That’s AMAZING (as in surprising) news, said MHNE’s Lyn Boyd and Kathryne Wray and Alisdair Cameron from Newcastle mental health user-led support group Launchpad when we spoke about it. A mental function champion – a trained person to give support and advice on complex issues as per Harrington’s recommendations – in every assessment centre in the country?
It sounded too good to be true.
And it was.
“There is not a champion in each Atos assessment centre,” the DWP said when I emailed to find out more. “Instead, there are regional champions, with all [Atos] healthcare professionals having access to a telephone advice line where they can access advice from a champion.”
Talk to Atos if you want to know more, the DWP said.
Boyd, Wray, Cameron and I decided that we did want to know more. As we’ve already discussed, they’d long been concerned about the effects of work capability assessments on people with mental health illnesses. They wanted to know how mental function champions worked for those ESA claimants.
So, we contacted Atos and asked to meet with northeast champions to talk about their work. I emailed Atos’ PR manager. She asked for names and questions, which I sent. She didn’t respond, so I sent another email. She didn’t respond to that, so I called her just before Christmas. I couldn’t meet a champion, she said, because I was a journalist, but she would arrange for someone (a “stakeholder liaison officer”) to contact the others.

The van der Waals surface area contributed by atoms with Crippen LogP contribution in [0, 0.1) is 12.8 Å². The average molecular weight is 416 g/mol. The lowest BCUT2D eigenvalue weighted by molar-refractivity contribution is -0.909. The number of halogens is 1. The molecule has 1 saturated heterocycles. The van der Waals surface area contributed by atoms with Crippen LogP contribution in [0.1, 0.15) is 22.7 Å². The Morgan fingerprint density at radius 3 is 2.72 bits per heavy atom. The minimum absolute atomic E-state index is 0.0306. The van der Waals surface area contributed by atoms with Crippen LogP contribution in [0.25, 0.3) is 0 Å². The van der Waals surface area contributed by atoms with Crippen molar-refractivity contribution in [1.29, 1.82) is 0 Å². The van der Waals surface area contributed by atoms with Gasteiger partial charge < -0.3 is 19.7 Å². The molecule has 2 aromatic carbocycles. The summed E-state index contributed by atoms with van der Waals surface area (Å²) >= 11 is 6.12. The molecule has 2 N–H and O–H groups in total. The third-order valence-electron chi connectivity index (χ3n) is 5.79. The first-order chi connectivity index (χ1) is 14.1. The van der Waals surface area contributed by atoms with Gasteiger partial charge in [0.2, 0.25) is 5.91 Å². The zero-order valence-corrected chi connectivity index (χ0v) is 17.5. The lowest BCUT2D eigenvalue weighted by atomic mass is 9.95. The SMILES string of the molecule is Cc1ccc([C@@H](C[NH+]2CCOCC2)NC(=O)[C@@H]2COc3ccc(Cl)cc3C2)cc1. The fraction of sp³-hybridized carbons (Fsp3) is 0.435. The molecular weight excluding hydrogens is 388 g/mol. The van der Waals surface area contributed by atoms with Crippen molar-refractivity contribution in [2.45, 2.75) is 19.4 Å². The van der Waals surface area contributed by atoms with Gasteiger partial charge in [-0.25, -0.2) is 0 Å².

We’ll keep you posted on that one and see how things unfold. I’ve posted Atos’ response to questions about the role of mental function champions here.
NB: for the record – if Atos does allow MHNE and Launchpad a visit with mental function champions, Boyd, Wray and Cameron want to make clear that they would not consider any such visit a consultation of any kind, or a condoning of the process. They want simply to find out more about the work that these champions do, so that they can report back to their members.
Back in meeting-rooms in Newcastle, I spend an afternoon talking with Steve and a man called Michael. Michael is 43 and is on incapacity benefit and disability living allowance. He has borderline personality disorder, severe depression and anxiety and panic attacks.